• Thank you for the response.
        I absolutely don’t want you to stop posting on the associations between DMTs, covid and the covid vaccine. By ”discouraged” I don’t mean that I don’t want to hear it – quite the contrary. It’s very important for me, and I think most patients on potent DMTs will agree. But of course it’s sad to be on an anti-CD20 and then see more and more data suggesting it’s associated with bad outcomes in terms of both infection and vaccine-response. However we also need to know this – so as to perhaps bring it up to our neurologists attention and figure out possible solutions or life-style adaptations.

          • My guess would be people who don’t have complete CD20 depletion at the time of vaccination, or people who are responding abnormally to CD20 treatments are the ones that get a antibody vaccine response. Perhaps patients who are on ritux/ocr and still develop antibodies following vaccination also have more MS activity than those who don’t? Just a laymans speculations …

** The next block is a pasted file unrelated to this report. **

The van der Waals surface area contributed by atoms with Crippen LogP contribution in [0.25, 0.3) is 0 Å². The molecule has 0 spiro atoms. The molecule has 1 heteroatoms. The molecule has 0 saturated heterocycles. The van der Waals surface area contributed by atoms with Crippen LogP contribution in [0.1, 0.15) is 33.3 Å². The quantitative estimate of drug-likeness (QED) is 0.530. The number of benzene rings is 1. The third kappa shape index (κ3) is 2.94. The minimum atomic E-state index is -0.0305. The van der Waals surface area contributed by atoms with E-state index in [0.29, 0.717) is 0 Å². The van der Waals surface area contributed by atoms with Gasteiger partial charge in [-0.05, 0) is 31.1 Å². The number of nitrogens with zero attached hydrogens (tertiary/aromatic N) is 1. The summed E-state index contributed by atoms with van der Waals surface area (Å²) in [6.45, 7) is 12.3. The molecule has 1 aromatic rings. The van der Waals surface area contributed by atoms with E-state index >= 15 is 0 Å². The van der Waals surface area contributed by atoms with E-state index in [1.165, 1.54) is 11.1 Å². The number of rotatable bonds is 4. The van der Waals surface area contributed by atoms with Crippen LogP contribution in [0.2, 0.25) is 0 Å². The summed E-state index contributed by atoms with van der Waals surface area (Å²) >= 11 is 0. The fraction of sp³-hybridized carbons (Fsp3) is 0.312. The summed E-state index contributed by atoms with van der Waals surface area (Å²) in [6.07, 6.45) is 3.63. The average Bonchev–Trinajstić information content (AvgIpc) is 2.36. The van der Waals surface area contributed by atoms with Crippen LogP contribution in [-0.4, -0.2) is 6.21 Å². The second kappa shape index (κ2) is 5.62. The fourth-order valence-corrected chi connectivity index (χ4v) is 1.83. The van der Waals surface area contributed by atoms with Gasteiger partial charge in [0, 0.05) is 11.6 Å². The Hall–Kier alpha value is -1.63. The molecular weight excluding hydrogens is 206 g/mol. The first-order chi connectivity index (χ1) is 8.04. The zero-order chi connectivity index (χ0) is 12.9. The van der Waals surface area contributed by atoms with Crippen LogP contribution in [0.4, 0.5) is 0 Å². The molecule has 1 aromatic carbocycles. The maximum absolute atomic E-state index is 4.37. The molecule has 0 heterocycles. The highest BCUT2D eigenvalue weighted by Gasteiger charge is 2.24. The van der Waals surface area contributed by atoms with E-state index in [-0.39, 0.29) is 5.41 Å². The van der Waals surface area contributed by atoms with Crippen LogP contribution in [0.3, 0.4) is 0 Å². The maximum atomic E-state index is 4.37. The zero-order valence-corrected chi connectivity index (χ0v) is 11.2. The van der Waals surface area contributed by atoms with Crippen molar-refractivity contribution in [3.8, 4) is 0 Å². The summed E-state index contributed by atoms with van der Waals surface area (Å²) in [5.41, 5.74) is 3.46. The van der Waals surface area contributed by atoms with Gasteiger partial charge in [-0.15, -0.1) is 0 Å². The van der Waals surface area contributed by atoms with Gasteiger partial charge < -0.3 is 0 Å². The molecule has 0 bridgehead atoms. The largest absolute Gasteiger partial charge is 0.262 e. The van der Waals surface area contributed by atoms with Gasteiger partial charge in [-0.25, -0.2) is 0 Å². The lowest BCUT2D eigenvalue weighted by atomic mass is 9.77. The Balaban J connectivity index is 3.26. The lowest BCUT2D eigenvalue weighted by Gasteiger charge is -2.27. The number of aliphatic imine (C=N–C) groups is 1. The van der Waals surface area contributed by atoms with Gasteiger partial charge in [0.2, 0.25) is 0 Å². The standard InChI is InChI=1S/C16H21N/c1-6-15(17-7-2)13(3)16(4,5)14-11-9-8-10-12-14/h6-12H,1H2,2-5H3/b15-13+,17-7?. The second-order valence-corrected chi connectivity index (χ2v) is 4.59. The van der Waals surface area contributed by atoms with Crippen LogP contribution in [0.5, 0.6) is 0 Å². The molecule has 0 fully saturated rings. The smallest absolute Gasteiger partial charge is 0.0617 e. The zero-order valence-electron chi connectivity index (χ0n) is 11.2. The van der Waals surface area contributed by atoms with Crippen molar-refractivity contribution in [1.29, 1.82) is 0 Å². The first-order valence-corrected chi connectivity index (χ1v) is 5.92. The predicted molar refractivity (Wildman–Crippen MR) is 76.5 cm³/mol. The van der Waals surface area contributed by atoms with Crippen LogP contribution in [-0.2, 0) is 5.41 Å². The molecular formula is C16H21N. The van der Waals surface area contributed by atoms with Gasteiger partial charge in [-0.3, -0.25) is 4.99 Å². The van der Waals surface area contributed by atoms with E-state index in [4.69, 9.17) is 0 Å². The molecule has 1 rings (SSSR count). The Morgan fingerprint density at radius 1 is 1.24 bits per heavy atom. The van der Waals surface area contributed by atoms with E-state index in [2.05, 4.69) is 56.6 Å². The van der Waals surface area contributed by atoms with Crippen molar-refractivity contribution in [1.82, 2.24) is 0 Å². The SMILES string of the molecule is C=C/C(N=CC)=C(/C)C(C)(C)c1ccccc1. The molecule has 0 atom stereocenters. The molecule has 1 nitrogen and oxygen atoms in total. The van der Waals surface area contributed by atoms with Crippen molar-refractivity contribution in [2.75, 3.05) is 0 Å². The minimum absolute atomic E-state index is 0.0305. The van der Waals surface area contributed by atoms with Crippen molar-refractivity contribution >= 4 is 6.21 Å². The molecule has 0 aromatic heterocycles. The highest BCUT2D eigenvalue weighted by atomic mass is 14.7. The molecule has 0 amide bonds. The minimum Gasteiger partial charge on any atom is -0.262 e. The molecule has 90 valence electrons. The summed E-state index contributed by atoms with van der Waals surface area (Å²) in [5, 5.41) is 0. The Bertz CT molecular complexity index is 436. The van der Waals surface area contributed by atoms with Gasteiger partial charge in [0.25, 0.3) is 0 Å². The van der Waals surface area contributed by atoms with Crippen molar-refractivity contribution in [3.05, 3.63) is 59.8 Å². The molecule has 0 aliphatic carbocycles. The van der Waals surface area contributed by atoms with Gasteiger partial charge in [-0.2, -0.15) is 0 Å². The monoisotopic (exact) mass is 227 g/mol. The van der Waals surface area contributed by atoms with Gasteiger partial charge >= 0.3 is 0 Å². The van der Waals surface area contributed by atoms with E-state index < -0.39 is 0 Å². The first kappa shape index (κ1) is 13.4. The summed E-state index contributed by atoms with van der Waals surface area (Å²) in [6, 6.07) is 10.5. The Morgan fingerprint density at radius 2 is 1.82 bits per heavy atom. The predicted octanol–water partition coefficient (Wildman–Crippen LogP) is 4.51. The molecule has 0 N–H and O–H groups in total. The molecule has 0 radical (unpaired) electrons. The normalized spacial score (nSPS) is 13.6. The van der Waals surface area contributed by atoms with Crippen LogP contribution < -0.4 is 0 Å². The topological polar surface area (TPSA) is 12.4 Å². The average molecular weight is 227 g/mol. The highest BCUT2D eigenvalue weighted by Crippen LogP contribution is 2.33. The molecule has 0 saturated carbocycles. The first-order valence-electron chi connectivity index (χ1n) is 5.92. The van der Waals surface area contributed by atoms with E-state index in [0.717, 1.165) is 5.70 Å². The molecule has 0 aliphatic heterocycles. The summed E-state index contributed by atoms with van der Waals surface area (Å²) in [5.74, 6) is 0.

• Good speculation but I think the cells making vaccine response and MS are differnt and have different repopulation characteristics

      • I count on t-cell theory as it seems to be the „more important“ immune reaction when it comes to disease no?
        and the vaccines make pretty good t-cell
        responses (higher measures than convalescent persons) and should be therefore limiting the severe covid?
        for sure we have higher infection risks as no or low antibodies are there but so it will be for most people after some month anyway…
        i think we keep the masking for now and distancing but most of our friends now are getting jabbed so there should be some herdprotection as well…